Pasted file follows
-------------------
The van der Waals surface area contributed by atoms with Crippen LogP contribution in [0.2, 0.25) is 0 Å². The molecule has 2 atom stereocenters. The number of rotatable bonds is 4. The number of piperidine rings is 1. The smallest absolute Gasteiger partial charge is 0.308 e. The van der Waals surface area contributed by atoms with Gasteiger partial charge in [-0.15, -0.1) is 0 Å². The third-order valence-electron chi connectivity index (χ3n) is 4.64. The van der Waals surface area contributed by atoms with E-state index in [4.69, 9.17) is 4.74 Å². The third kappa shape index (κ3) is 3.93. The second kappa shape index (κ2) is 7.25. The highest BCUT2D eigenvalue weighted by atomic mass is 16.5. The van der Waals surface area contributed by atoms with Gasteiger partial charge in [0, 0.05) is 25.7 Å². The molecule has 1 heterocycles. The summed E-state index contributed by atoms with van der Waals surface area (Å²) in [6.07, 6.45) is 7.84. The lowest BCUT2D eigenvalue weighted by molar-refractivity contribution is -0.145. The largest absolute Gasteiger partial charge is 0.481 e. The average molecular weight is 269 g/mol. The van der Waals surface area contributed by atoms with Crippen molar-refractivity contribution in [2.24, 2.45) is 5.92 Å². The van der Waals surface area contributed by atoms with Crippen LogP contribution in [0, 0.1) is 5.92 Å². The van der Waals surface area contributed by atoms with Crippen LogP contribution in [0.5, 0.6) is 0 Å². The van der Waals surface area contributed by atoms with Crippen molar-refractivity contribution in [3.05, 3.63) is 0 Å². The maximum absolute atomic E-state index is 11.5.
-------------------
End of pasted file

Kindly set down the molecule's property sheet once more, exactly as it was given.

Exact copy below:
The van der Waals surface area contributed by atoms with Crippen LogP contribution in [0.2, 0.25) is 0 Å². The molecule has 2 atom stereocenters. The number of rotatable bonds is 4. The number of piperidine rings is 1. The smallest absolute Gasteiger partial charge is 0.308 e. The van der Waals surface area contributed by atoms with Gasteiger partial charge in [-0.15, -0.1) is 0 Å². The third-order valence-electron chi connectivity index (χ3n) is 4.64. The van der Waals surface area contributed by atoms with E-state index in [4.69, 9.17) is 4.74 Å². The third kappa shape index (κ3) is 3.93. The second kappa shape index (κ2) is 7.25. The highest BCUT2D eigenvalue weighted by atomic mass is 16.5. The van der Waals surface area contributed by atoms with Gasteiger partial charge in [0, 0.05) is 25.7 Å². The molecule has 1 heterocycles. The summed E-state index contributed by atoms with van der Waals surface area (Å²) in [6.07, 6.45) is 7.84. The lowest BCUT2D eigenvalue weighted by molar-refractivity contribution is -0.145. The largest absolute Gasteiger partial charge is 0.481 e. The average molecular weight is 269 g/mol. The van der Waals surface area contributed by atoms with Crippen molar-refractivity contribution in [2.24, 2.45) is 5.92 Å². The van der Waals surface area contributed by atoms with Crippen LogP contribution in [0, 0.1) is 5.92 Å². The van der Waals surface area contributed by atoms with Crippen LogP contribution in [0.5, 0.6) is 0 Å². The van der Waals surface area contributed by atoms with Crippen molar-refractivity contribution in [3.05, 3.63) is 0 Å². The maximum absolute atomic E-state index is 11.5.